It has also been proven that stresses in our bodies, if not released, can damage the visceral organs from doing their work of digestion, absorption, excretion – fundamental to the good health of a human physical body.  Chronic stress can, in addition, interfere with your sense of good judgement and lead to reduced intelligence.

A critical incident has always the power to make a person stop and think. It raises questions with respect to one’s beliefs, values, attitude or behaviour. How one respond to it becomes a turning point for one’s personal development and growth.  Consider the people who walk across coals without getting burned. If they allow their fears to override their mind, they end up with burned feet. A person’s beliefs act like filters on a camera, changing how she/he sees the world. And one’s behaviour adapts to those beliefs.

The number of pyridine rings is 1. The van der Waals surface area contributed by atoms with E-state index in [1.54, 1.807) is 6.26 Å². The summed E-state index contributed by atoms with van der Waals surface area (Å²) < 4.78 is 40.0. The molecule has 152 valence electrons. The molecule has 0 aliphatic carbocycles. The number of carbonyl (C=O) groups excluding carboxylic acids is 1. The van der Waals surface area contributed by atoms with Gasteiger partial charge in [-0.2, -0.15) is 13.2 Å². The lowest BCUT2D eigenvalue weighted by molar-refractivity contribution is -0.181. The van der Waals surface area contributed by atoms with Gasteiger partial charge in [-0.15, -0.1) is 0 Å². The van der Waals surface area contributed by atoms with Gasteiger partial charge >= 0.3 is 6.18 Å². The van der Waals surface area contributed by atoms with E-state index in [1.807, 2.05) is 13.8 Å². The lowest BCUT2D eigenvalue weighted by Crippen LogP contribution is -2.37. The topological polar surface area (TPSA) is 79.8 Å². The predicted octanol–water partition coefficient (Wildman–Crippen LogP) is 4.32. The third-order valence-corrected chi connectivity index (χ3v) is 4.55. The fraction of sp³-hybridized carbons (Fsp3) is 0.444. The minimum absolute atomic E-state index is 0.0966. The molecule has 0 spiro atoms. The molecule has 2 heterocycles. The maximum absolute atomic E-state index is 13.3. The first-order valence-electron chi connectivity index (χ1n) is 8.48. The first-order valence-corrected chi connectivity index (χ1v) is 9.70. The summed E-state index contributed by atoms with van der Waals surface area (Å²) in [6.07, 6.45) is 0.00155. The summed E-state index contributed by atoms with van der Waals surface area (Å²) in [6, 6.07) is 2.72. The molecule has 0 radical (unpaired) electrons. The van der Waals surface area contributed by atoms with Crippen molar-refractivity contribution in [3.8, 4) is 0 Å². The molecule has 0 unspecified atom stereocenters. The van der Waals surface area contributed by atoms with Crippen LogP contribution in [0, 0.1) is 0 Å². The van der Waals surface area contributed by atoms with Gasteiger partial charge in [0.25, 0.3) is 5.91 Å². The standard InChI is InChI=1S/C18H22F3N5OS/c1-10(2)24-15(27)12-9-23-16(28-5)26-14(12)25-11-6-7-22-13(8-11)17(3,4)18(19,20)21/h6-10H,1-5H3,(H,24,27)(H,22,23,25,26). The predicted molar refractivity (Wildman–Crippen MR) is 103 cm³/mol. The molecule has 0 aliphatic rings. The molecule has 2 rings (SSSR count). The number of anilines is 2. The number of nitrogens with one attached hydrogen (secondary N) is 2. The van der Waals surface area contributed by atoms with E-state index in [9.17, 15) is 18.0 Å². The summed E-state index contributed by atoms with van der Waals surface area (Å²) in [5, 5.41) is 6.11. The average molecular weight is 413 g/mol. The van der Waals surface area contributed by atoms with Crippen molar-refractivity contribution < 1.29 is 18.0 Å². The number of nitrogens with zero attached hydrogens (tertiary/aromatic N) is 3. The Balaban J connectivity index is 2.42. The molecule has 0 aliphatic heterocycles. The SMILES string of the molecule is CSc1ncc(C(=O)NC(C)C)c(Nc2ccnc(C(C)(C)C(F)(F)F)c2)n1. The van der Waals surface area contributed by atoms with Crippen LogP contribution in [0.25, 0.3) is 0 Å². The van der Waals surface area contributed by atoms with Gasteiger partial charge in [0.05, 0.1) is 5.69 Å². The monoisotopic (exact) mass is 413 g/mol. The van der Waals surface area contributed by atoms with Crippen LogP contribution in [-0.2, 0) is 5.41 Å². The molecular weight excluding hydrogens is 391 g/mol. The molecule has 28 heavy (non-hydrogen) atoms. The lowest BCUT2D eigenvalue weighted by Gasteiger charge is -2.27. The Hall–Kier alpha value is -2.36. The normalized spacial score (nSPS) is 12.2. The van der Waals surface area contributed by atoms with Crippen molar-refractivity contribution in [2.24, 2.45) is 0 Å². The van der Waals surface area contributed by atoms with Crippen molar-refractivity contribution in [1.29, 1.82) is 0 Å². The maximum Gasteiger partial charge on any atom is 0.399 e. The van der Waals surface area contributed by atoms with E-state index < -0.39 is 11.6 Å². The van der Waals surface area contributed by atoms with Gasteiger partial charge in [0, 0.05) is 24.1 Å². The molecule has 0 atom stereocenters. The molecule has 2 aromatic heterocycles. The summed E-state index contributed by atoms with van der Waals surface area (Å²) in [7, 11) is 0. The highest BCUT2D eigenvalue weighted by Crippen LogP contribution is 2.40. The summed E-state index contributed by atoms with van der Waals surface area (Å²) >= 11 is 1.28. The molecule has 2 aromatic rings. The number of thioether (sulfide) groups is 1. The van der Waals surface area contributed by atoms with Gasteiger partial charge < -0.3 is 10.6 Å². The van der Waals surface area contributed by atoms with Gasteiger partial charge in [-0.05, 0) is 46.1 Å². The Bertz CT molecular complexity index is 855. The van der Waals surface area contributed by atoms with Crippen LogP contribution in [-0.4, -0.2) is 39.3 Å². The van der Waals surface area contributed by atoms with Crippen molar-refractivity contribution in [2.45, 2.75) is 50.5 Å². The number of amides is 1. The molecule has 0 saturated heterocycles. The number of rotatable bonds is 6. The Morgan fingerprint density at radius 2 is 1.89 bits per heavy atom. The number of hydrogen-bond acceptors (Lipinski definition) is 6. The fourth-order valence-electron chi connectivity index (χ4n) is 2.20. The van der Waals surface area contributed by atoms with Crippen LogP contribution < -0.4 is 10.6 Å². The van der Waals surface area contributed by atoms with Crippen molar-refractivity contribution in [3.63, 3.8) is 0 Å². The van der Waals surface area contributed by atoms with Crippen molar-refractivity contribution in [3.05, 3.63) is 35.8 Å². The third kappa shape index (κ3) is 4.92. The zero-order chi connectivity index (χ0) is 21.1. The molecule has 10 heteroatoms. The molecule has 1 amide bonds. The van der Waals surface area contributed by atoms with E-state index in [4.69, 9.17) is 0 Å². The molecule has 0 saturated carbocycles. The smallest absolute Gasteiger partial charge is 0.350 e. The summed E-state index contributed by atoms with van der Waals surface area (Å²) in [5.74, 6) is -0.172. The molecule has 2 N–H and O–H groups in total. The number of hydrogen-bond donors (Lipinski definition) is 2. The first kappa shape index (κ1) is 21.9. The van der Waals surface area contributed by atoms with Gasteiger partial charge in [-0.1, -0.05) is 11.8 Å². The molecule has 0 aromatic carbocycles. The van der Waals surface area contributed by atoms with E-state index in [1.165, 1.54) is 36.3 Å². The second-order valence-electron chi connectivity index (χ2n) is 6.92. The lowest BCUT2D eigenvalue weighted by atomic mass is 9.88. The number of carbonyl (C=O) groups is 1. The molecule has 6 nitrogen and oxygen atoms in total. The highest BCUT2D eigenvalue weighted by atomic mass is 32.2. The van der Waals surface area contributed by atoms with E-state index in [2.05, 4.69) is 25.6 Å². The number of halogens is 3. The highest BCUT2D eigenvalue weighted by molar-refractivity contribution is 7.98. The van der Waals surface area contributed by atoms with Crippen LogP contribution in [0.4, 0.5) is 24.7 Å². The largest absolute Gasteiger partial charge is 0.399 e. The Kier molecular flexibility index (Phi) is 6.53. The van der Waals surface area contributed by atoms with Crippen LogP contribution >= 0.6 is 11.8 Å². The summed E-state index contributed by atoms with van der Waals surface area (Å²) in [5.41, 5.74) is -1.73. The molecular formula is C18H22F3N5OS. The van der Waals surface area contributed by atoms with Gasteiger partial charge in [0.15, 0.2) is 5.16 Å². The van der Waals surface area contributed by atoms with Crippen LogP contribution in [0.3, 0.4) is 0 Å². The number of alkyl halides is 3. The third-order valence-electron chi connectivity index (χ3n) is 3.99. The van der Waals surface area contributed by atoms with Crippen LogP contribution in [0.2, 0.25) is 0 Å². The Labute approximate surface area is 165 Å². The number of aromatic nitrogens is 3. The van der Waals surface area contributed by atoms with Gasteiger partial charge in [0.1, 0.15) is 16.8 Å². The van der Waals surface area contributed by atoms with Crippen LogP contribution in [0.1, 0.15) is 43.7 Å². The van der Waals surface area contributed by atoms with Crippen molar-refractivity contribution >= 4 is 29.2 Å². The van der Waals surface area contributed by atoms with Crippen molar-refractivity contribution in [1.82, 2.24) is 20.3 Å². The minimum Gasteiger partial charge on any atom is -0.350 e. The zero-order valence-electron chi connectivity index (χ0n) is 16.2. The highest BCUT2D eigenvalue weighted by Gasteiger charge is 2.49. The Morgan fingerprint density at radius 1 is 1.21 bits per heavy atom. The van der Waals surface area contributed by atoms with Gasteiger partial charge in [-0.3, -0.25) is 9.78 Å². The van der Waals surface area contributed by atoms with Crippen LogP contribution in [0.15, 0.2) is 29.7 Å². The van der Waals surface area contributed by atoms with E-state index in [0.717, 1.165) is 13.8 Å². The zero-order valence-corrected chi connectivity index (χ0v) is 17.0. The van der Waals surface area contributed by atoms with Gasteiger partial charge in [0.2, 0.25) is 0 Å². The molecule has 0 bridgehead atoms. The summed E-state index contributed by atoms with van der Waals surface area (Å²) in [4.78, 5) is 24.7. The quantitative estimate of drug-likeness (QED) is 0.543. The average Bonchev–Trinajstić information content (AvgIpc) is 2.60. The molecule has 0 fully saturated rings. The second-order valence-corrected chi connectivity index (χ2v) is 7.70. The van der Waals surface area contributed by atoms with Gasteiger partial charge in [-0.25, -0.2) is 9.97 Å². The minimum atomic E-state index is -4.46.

Every person has, at least once or if not many times, come across people who have misperceived her/his identity. They have defined your identity as something that may have deeply conflicted with your self image. If those misperceptions are allowed to override one’s sense of self, realizing your potential is sabotaged.  When individuals raise their levels of optimism and deepen their social connection, they not only raise their level of happiness, but also dramatically improve every single business and educational outcome tested for. The opposite is also true.

Success becomes within reach when you leave the old wounds behind in the past and focus on building your vision of the future, with your “two feet solidly rooted in the present”. When you have one foot in a boat towards the future and another one anchored in a boat facing your past – moving beyond your wounds is impossible. Old grudges become the very weight that stops you from achieving your potential.

When crisis hits, ripping down your old identity and rebuilding it makes you become a model of change OR scrambling to defend your existing identity makes you a symbol of status quo. Which one are you aiming at?

Swapping Identities As You Journey Through Life.